We can do the same thing for homotopies between string diagrams, but this time it is too hard for me to draw. Suffice it to say that homotopies between string diagrams use covers that look like covers of the cube by polyhedrons coming from something like a spin foam. In calculations these are generally rectilinear, but we allow more general such things.

Homotopy classes of string diagrams, where the homotopy is fixed around the edges of the square, are called 2-tracks. A 2-track between two constant paths at a point is what is generally known as an element of the second homotopy group, at least when we are dealing with good old spaces. To introduce the fundamental 2-group $\Pi_2(X,x)$ of a topological groupoid $X$ at the point $x$, I will first describe the case when the topological groupoid is a space.

One description of the fundamental 2-group of a space, due to Cegarra and Garzon, is the fundamental groupoid of the loop space. This has based loops for objects, and (using the cartesian closed nature of your favourite version of $\mathbf{Top}$) 2-tracks for morphisms. The product in the 2-group is induced by the loop space product, which we know is homotopy associative and unital. The 2-tracks represented by the usual homotopies expressing this become the coherence morphisms in the 2-group. This description relies on the topology on the loop space, which is not something we have for the analogous object for topological groupoids. However, we can use the description using 2-tracks, which is due to Hardie-Kamps-Kieboom (used in defining the fundamental bigroupoid of a space). Simply replace paths in the space with paths in the topological groupoid, and 2-tracks in the space with 2-tracks in the topological groupoid. Again, this is not in general a strict 2-group.

A functor $f:(X,x) \to (Y,y)$ of pointed topological groupoids induces a functor $\Pi_2(X,x) \to \Pi_2(Y,y)$ of 2-groups. It is fairly immediate that the fundamental 2-group of a space, considered as a topological groupoid with only identity arrows, is equivalent to the usual one.

The point of all of this is that we want to relate the fundamental 2-group of a 2-covering space to that of the base. But I haven’t told you what a 2-covering space is, yet!

Definition: A 2-covering space is a functor of topological groupoids $p:Z \to X$ such that $X$ is a space, and there is an open cover $\coprod U_\alpha \to X$ such that there is a collection of topologically discrete groupoids $D_\alpha$, and a weak equivalence $U \times D_\alpha \to Z\big|_{U_\alpha}$ over $U_\alpha$.

Whoa! “Now what’s a weak equivalence?” I hear you grumble. Easy: it’s a fully faithful, essentially surjective functor such that the ‘surjective’ part admits local sections. This implies the fibres of $p$ are groupoids weakly equivalent to topologically discrete groupoids. This will help us in our task to categorify the old result about covering spaces above, since a topologically discrete groupoid is a 1-type, much as the fibres of a covering space are 0-types.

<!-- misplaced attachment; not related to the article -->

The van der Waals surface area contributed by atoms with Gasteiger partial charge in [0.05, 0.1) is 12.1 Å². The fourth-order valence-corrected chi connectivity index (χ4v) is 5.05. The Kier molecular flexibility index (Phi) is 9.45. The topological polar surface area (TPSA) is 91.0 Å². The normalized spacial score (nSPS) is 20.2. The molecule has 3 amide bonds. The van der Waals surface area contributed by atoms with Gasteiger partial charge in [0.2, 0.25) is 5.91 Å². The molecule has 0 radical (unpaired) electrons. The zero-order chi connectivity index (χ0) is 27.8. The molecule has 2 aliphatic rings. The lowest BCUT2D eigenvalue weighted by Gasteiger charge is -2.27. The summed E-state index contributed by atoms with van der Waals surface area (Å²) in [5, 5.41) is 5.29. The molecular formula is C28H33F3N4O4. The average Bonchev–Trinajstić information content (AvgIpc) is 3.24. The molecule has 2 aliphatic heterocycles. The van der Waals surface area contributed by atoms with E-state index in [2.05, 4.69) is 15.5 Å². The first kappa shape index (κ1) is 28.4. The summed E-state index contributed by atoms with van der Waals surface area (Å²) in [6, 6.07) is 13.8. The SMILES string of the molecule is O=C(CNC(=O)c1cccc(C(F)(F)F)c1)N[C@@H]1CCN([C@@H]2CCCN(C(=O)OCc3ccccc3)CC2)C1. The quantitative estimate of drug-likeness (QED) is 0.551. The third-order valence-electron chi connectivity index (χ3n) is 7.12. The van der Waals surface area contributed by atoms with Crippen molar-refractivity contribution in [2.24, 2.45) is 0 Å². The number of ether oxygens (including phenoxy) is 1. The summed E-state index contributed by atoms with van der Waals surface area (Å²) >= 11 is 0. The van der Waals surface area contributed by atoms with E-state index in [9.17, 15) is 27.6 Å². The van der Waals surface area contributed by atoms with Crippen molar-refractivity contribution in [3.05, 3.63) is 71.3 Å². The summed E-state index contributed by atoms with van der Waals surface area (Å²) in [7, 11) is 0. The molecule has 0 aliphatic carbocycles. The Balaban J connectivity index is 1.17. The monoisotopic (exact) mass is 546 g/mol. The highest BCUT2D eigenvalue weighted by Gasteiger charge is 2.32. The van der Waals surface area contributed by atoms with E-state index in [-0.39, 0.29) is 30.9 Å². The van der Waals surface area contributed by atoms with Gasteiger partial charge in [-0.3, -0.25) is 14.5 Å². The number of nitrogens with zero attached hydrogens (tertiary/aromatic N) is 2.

First we prove this theorem:

Theorem: If $f:D \to Y$ is a weak equivalence and $D$ is topologically discrete, $d \in D$, the induced functor $\Pi_2(D,d) \to \Pi_2(Y,f(d))$ is an equivalence.

Then we can calculate that $\Pi_2(D,d) \simeq \pi_1(D,d) = D(d,d)$, so the fibres of a 2-covering space have trivial $\pi_2$. Or, to put it another way, there is at most one 2-track between paths in a fibre.

It is possible to lift paths to a 2-covering space, but now we can only define the starting point up to an arrow (which are all ‘vertical’ - they project to identity arrows). This is reminiscent of Dold fibrations, which lifts of homotopies exist, where the starting point can only be specified up to a vertical homotopy. The following theorem corresponds to the uniqueness of path lifting for 1-covering spaces. There is a groupoids worth of paths over a given path in the base, due to the natural transformations available to us.

Theorem: The groupoid of lifts of a given path in $X$, starting at $x\in X$, is weakly equivalent to the fibre of $Z \to X$ over $x$.

It is also possible to lift homotopies: given a paracompact space $Y$ a homotopy $h:Y \times I \to X$ and an anafunctor $Y \times \{0\} \to Z$ covering $h$, we can lift the homotopy so that it agrees with the existing lift up to an ananatural transformation. If the 2-covering space trivialises over a numerable cover, it is possible to drop the paracompactness assumption on $Y$. That is a whole lot of jargon, but if you like just replace $Y$ with a square, and the anafunctor with a string diagram.

We then use this to show

Theorem: Let $p:Z \to X$ be a 2-covering space and $z \in Z$. The induced map of 2-groups $\Pi_2(Z,z) \to \Pi_2(X,p(z))$ is faithful.

My thanks go to Mathieu Dupont for disabusing me of a misconception I had when initially trying to prove an early, incorrect, version of this theorem.

This relates to the notion of sub-2-group discussed by others present at the categorical groups workshop, e.g. Carrasco–Garzon–Vitale.

Also, the (homotopy) quotient $G//H$ of a map of 2-groups $j:H \to G$ is (equivalent to) a groupoid if and only if the induced homomorphism $\pi_2(j)$ is injective. This is the case if $j$ is faithful. We could consider the homotopy quotient $\Pi_2(X,p(z)) // \Pi_2(Z,z)$ and compare it to the fibre, but that is for another time.